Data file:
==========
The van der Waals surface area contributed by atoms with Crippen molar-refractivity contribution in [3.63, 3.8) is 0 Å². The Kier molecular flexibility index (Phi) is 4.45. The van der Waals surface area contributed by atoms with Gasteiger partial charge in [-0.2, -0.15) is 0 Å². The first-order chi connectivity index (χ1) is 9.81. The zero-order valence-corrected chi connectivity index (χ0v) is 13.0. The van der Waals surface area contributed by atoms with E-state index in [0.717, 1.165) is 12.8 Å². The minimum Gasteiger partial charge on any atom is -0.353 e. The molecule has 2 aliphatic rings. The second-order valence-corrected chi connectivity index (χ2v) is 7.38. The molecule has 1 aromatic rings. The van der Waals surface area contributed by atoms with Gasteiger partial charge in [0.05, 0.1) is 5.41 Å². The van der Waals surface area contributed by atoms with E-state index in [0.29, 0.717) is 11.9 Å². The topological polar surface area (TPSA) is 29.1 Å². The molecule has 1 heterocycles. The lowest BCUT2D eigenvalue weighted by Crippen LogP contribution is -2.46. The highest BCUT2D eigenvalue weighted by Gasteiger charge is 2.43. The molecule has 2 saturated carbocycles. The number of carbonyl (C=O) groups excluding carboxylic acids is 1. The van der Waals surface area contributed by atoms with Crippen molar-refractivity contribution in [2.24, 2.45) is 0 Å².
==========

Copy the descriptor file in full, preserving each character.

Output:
The van der Waals surface area contributed by atoms with Crippen molar-refractivity contribution in [3.63, 3.8) is 0 Å². The Kier molecular flexibility index (Phi) is 4.45. The van der Waals surface area contributed by atoms with Gasteiger partial charge in [-0.2, -0.15) is 0 Å². The first-order chi connectivity index (χ1) is 9.81. The zero-order valence-corrected chi connectivity index (χ0v) is 13.0. The van der Waals surface area contributed by atoms with E-state index in [0.717, 1.165) is 12.8 Å². The minimum Gasteiger partial charge on any atom is -0.353 e. The molecule has 2 aliphatic rings. The second-order valence-corrected chi connectivity index (χ2v) is 7.38. The molecule has 1 aromatic rings. The van der Waals surface area contributed by atoms with Gasteiger partial charge in [0.05, 0.1) is 5.41 Å². The van der Waals surface area contributed by atoms with E-state index in [0.29, 0.717) is 11.9 Å². The topological polar surface area (TPSA) is 29.1 Å². The molecule has 1 heterocycles. The lowest BCUT2D eigenvalue weighted by Crippen LogP contribution is -2.46. The highest BCUT2D eigenvalue weighted by Gasteiger charge is 2.43. The molecule has 2 saturated carbocycles. The number of carbonyl (C=O) groups excluding carboxylic acids is 1. The van der Waals surface area contributed by atoms with Crippen molar-refractivity contribution in [2.24, 2.45) is 0 Å².